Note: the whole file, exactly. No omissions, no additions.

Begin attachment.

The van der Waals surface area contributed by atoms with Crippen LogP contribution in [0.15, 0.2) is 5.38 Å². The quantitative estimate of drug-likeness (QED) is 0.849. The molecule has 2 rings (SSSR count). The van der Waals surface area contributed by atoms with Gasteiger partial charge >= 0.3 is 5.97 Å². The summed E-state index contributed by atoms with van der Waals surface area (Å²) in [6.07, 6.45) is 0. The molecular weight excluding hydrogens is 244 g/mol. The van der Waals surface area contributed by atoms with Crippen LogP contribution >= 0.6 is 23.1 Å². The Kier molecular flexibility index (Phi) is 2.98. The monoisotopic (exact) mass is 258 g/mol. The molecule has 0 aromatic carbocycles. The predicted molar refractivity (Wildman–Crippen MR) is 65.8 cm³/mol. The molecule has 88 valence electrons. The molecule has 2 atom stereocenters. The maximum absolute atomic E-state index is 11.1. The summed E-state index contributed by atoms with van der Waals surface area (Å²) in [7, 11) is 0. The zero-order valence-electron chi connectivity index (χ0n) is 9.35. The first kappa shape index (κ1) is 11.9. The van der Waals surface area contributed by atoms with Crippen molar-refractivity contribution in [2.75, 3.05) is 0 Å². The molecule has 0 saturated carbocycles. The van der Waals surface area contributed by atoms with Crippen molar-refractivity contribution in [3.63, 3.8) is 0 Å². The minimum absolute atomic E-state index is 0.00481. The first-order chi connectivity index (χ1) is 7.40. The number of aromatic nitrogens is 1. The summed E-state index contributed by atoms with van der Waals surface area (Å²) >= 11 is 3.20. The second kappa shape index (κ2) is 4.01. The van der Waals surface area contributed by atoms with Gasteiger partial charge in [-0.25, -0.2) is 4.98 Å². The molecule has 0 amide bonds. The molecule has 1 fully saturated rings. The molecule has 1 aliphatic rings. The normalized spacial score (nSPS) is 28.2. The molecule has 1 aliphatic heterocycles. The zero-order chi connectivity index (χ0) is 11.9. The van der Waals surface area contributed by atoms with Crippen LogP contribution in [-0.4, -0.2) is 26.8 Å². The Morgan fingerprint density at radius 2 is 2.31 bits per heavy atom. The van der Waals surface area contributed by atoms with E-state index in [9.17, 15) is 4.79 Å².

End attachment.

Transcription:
The van der Waals surface area contributed by atoms with Crippen LogP contribution in [0.15, 0.2) is 5.38 Å². The quantitative estimate of drug-likeness (QED) is 0.849. The molecule has 2 rings (SSSR count). The van der Waals surface area contributed by atoms with Gasteiger partial charge >= 0.3 is 5.97 Å². The summed E-state index contributed by atoms with van der Waals surface area (Å²) in [6.07, 6.45) is 0. The molecular weight excluding hydrogens is 244 g/mol. The van der Waals surface area contributed by atoms with Crippen LogP contribution >= 0.6 is 23.1 Å². The Kier molecular flexibility index (Phi) is 2.98. The monoisotopic (exact) mass is 258 g/mol. The molecule has 0 aromatic carbocycles. The predicted molar refractivity (Wildman–Crippen MR) is 65.8 cm³/mol. The molecule has 88 valence electrons. The molecule has 2 atom stereocenters. The maximum absolute atomic E-state index is 11.1. The summed E-state index contributed by atoms with van der Waals surface area (Å²) in [7, 11) is 0. The zero-order valence-electron chi connectivity index (χ0n) is 9.35. The first kappa shape index (κ1) is 11.9. The van der Waals surface area contributed by atoms with Crippen molar-refractivity contribution in [2.75, 3.05) is 0 Å². The molecule has 0 saturated carbocycles. The van der Waals surface area contributed by atoms with Crippen molar-refractivity contribution in [3.63, 3.8) is 0 Å². The minimum absolute atomic E-state index is 0.00481. The first-order chi connectivity index (χ1) is 7.40. The number of aromatic nitrogens is 1. The summed E-state index contributed by atoms with van der Waals surface area (Å²) >= 11 is 3.20. The second kappa shape index (κ2) is 4.01. The van der Waals surface area contributed by atoms with Gasteiger partial charge in [-0.25, -0.2) is 4.98 Å². The molecule has 0 amide bonds. The molecule has 1 fully saturated rings. The molecule has 1 aliphatic rings. The normalized spacial score (nSPS) is 28.2. The molecule has 1 aliphatic heterocycles. The zero-order chi connectivity index (χ0) is 11.9. The van der Waals surface area contributed by atoms with Crippen LogP contribution in [-0.4, -0.2) is 26.8 Å². The Morgan fingerprint density at radius 2 is 2.31 bits per heavy atom. The van der Waals surface area contributed by atoms with E-state index in [9.17, 15) is 4.79 Å².